Silent Scars: Unveiling the Toll of Gender-Based Violence on Women’s Health in Kenya

by Amref Health Africa

Gender-based violence (GBV), in its physical form, inflicts enduring health consequences on women. This intricate issue, rooted in a myriad of factors including biological, social, cultural, economic, and political, transcends mere physical harm to deeply affect mental well-being.

According to the 2022 Kenya National Bureau of Statistics Survey (KNBS), 34% of Kenyan women have experienced physical violence since age 15, with 16% facing it in 2021. Amid the COVID-19 pandemic, a 2020 report by UN women and KNBS revealed that 23% of urban women and 21% of rural women experienced physical violence within their homes, often inflicted by family or friends.

For every reported case of GBV, potentially three untold stories hide behind shadows of fear. These silent narratives unfold not only within homes but also resonate in social spaces and workplaces. Whether whispered in households, unspoken in social circles, or suppressed within workplaces, GBV persists as a pervasive issue that go beyond the boundaries of private and public life. The staggering 1:3 ratio underscores the depth of the problem, emphasizing the multitude of survivors veiled in silence, unable or afraid to share their stories.

GBV isn’t confined to heterosexual relationships; it occurs among individuals of the same gender as well. A 2010 CDC survey revealed that 44% of lesbians had experienced physical violence, compared to 35% of straight women. On the same study, 37% of men reported having experienced similar violence.

The health impact on women enduring physical violence is extensive with many suffering from depression, anxiety, and suicidal thoughts. Coping mechanisms often include substance abuse, leading to addiction with severe health consequences. Unwanted pregnancies and sexually transmitted infections exacerbate psychological trauma, while physical injuries can result in disabilities, compounding survivors’ challenges.

Social isolation, stemming from withdrawal due to the stigma, hampers the recovery process. Moreover, ear of shame and intimidation prevents timely medical care and support, prolonging healing for mental and physical health.

Efforts beyond statistical figures are urgently needed to dismantle barriers preventing survivors from speaking out. Society must provide emotional support and work collectively to empower survivors to break free from silence. Addressing GBV requires a comprehensive approach encompassing legal, social, and health interventions to support survivors, raise awareness, and prevent further occurrences. All stakeholders must commit to understanding and implementing strategies prioritizing women’s health and well-being, aiming for a society free from the damaging impacts of GBV.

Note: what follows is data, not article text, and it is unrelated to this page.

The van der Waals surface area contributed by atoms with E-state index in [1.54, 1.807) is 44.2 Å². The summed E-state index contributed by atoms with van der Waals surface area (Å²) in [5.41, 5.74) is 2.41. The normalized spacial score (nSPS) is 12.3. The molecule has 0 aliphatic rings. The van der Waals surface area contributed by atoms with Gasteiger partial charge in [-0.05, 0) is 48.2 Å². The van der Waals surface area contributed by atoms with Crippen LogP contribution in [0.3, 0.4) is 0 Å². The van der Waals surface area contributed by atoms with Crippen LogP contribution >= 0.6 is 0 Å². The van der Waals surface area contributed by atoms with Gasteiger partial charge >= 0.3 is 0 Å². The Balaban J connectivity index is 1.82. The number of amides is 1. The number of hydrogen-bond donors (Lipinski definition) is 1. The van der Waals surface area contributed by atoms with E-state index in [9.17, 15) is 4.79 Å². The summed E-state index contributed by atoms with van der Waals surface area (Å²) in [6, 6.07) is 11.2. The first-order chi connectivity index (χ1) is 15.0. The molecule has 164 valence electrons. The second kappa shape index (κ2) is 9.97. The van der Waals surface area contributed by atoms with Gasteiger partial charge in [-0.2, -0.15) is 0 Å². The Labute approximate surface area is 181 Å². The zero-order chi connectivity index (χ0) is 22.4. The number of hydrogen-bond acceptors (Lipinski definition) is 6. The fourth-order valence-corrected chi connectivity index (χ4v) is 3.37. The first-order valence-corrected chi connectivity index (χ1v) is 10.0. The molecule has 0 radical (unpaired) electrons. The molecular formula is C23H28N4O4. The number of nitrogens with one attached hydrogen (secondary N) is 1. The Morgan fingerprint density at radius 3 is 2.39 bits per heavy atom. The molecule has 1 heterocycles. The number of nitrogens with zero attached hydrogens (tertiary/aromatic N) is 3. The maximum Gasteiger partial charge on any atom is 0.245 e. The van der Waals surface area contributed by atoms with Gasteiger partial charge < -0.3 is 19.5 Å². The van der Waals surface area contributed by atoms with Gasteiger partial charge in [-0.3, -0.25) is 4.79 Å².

A Story of Jane

“Most women in Nadapal believe that physical assault by husbands is a normal occurrence,” says Jane, a 22-year-old mother of one. “Women are not given priority to go to school and early marriages are acceptable”.

Jane represents many women who have experienced GBV in Kenya. In an abusive relationship for five years, she endures regular physical violence from her husband. One night, during a particularly violent altercation, Jane sustained multiple injuries, including a broken arm and bruises. Despite her pain, she hesitates to seek medical help due to fear of judgment and reprisal.

As days pass, Jane’s physical injuries heal, but the emotional trauma intensifies. Experiencing persistent anxiety, nightmares, and feelings of worthlessness, Jane isolates herself and suffers in silence, unable to confide in her community or friends due to the stigma surrounding GBV. Her mental health deteriorates further, leading to depression and thoughts of suicide.

This case study illustrates the profound and interconnected health impacts of GBV on women like Jane, highlighting not only the physical injuries but also the profound psychological and social consequences. By sharing stories like Jane’s, we can humanize the issue of GBV, fostering greater empathy and understanding among readers and underscoring the urgent need for comprehensive support services and community-led interventions to address GBV effectively.

Amref Health Africa is at the forefront of addressing GBV in various communities across Africa. Through community-based interventions, education, and advocacy programs, Amref works tirelessly to raise awareness about GBV, challenge harmful gender norms, and provide essential support services to survivors. By engaging with local leaders, healthcare providers, and community members, Amref strives to create safe spaces where survivors can access the care and support they need to heal and thrive. Together with communities, we are committed to building a future where every individual can live free from violence and discrimination.

The article was written by Rose Betty Mukii, Monitoring and Evaluation Associate, USAID Imarisha Jamii Project, Amref Health Africa in Kenya and Samuel Muhula, Senior Manager, Learning and Impact, Amref Health Africa (HQ)

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